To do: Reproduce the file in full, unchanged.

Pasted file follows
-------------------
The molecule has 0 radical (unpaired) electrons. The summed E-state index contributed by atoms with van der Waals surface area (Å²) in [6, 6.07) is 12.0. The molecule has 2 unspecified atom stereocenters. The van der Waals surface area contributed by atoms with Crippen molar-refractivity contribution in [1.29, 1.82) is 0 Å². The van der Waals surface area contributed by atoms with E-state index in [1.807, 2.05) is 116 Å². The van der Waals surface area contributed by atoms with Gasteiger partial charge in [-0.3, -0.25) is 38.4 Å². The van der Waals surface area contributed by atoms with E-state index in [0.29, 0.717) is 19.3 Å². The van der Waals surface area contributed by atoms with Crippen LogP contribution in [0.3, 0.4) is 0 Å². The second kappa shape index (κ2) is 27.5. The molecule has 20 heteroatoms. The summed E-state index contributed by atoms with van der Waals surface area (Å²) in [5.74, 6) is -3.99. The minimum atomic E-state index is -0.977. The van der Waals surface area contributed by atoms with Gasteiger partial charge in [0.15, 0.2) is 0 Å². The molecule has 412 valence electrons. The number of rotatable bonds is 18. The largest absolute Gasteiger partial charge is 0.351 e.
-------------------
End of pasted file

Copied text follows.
The molecule has 0 radical (unpaired) electrons. The summed E-state index contributed by atoms with van der Waals surface area (Å²) in [6, 6.07) is 12.0. The molecule has 2 unspecified atom stereocenters. The van der Waals surface area contributed by atoms with Crippen molar-refractivity contribution in [1.29, 1.82) is 0 Å². The van der Waals surface area contributed by atoms with E-state index in [1.807, 2.05) is 116 Å². The van der Waals surface area contributed by atoms with Gasteiger partial charge in [-0.3, -0.25) is 38.4 Å². The van der Waals surface area contributed by atoms with E-state index in [0.29, 0.717) is 19.3 Å². The van der Waals surface area contributed by atoms with Crippen LogP contribution in [0.3, 0.4) is 0 Å². The second kappa shape index (κ2) is 27.5. The molecule has 20 heteroatoms. The summed E-state index contributed by atoms with van der Waals surface area (Å²) in [5.74, 6) is -3.99. The minimum atomic E-state index is -0.977. The van der Waals surface area contributed by atoms with Gasteiger partial charge in [0.15, 0.2) is 0 Å². The molecule has 412 valence electrons. The number of rotatable bonds is 18. The largest absolute Gasteiger partial charge is 0.351 e.